When you were a youngster, family vacations were all about fun. Now that you’re in charge, you probably realize that “adulting” is harder than you thought, and those amazing trips you took as a kid required behind-the-scenes planning you never knew about.
These days, there’s an additional factor in planning the perfect vacation—pets. According to a recent survey:
- 78% of respondents considered their pets part of their family
- 34% of respondents said their pet was their “favorite child”
- 67% of respondents thought of their pet as their best friend
Based on those results, it’s no surprise that for many people, the family vacation is not complete without their four-legged family members. Bringing pets along definitely changes the travel game plan, but the following tips will help.
The rules regarding travel with companion animals are maintained and enforced by the United States Department of Agriculture’s (USDA) Animal and Plant Health Inspection Service (APHIS). Detailed information regarding both interstate and international travel can be found on their website.
The ultimate road trip with a pet
If your idea of the perfect vacation involves you, your family, and a road map, a road trip is right up your alley. Including furry family members in this type of vacation is easy, provided they enjoy car rides, but before you hit the open road, you should check off a few boxes to ensure your pet’s safety throughout the trip:
- Print out and pack your pet’s medical records so you’ll have proof of vaccination and your pet’s medical history should a medical emergency arise away from home.
- Ensure that your pet’s collar has up-to-date tags.
- Microchip your pet, or call the microchip company if she’s already microchipped and ensure your contact information is current.
- Pack a pet first-aid kit that includes gauze, veterinary wrap, plastic bags, hydrogen peroxide, styptic or cornstarch for small cuts or bleeding toenails, saline solution, antibacterial ointment, scissors, and tweezers.
- If your route is already planned, look up veterinary emergency clinics so you don’t need to spend precious minutes looking for a clinic for your pet should an emergency arise.
- Ensure your pet is safe inside the car. You’d never think of taking a road trip without buckling your seatbelt, and the same holds true for your pet. In an accident, an unsecured pet becomes a heavy projectile who can injure passengers, or be ejected from the vehicle through open windows or the windshield. Your pet should be buckled in with a seatbelt harness or riding in her secured travel crate.
A different train of thought for pet travel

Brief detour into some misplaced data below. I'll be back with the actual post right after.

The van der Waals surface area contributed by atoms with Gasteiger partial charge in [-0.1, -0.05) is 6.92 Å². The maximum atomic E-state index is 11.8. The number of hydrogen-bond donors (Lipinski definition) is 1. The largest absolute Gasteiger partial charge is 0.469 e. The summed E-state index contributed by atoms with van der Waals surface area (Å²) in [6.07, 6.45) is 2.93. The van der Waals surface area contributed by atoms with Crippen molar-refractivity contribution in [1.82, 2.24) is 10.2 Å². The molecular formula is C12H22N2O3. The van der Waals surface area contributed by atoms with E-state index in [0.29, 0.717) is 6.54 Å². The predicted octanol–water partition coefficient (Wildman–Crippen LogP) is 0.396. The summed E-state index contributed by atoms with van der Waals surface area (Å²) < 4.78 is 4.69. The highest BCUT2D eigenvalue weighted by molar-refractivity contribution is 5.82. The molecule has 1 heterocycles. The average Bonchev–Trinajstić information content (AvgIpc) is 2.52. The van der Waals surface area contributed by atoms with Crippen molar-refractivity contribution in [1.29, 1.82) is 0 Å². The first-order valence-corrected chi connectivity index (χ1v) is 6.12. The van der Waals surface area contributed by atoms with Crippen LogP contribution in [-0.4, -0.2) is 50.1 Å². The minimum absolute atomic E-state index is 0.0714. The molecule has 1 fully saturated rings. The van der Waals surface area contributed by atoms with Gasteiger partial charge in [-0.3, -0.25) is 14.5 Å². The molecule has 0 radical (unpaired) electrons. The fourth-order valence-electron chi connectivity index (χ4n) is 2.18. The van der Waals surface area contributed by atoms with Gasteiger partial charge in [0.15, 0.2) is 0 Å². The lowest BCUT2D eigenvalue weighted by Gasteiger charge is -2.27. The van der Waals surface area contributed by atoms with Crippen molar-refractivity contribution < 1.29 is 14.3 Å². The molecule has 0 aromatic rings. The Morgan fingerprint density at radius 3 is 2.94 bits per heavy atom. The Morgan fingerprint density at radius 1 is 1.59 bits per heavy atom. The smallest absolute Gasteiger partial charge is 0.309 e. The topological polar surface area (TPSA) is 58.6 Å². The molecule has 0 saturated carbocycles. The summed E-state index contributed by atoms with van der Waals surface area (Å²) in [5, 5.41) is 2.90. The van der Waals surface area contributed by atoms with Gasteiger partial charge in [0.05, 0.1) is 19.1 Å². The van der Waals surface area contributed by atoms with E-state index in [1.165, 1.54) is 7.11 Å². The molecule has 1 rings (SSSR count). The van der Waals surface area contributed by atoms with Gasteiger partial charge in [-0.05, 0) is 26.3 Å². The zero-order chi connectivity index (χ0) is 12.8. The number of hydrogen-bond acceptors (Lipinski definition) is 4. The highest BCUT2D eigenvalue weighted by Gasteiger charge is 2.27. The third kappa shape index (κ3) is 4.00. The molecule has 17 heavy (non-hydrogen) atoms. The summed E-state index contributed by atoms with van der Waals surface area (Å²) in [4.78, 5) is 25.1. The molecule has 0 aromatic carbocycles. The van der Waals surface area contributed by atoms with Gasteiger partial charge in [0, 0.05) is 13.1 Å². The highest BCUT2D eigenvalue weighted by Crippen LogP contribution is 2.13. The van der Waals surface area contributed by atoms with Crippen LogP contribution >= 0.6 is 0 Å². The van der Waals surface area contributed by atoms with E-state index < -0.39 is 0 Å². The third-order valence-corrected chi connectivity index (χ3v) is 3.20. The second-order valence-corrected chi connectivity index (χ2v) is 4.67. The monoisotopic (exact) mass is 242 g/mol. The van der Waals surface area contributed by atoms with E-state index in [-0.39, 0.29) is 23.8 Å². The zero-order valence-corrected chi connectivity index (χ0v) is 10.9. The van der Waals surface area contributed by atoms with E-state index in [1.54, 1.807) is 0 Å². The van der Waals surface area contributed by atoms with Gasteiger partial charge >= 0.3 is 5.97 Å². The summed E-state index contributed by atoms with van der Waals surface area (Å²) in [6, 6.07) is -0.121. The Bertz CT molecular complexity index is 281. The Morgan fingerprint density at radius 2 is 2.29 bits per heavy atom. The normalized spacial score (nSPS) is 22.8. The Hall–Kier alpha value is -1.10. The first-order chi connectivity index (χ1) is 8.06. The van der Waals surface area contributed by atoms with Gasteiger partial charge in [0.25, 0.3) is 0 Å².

The train is an iconic mode of travel—the scenery is beautiful, the seats are large, and you’ll never encounter turbulence. If your travel plans involve riding the rails with your small pet, you’re in luck, because Amtrak now allows pets under 20 pounds to travel with their owners, with a few exceptions. Check out Amtrak’s pet policy here.
A pet’s flight of fancy
Air travel is the way to go if you are going a long distance with limited travel time. Pets are welcome on most domestic and international flights, in the cabin and the cargo hold, although some restrictions will apply. Check with your airline for their regulations regarding travel with four-legged family members.
Moving on up with your pet
If you’re moving, your travel plans are a necessity rather than a luxury. Moving is stressful, and is often cited as one of life’s top 10 most stressful events. When you have to manage moving with pets, the stress factor increases. Follow the advice in the previous sections for travel by car, rail, and air, and triple-check that you have your pet’s medical records handy during your trip.
Health certificates for pets
A photocopy of your pet’s medical record will not always suffice when you are traveling. If you’re crossing state lines, or visiting other countries, you may need a health certificate as proof of your pet’s health. We can issue health certificates for both regional and international travel for your pet, but you should first check the specific rules regarding her travel documents.
If you’re traveling by air, you’ll likely need an original health certificate issued within 10 days of the flight. If you’re travelling internationally, regulations will depend on the laws of the country you are visiting or moving to. For instance, rabies-free countries will have specific rules regarding your pet’s entry into the country.
We do our best to stay up-to-date on travel requirements, despite the 195 countries in the world today. If travel or a household move are in your future, call us for help with the details. If you’re traveling or moving abroad, you may want to check into a service that takes care of all the pet details, such as the company Air Animal, which lets you tick moving your pet off your to-do list. For a fee, they will handle all the nitty gritty details, which is particularly helpful for international moves.
Whether you’re planning the perfect vacation with your pet, or trying to survive a relocation, we can help. As soon as travel with your pet appears on your radar, give us a call and schedule an appointment to discuss your travel needs. If the thought of managing a household move is enough to send you packing, consider using a moving facilitator, like Air Animal or Happy Tails Travel.
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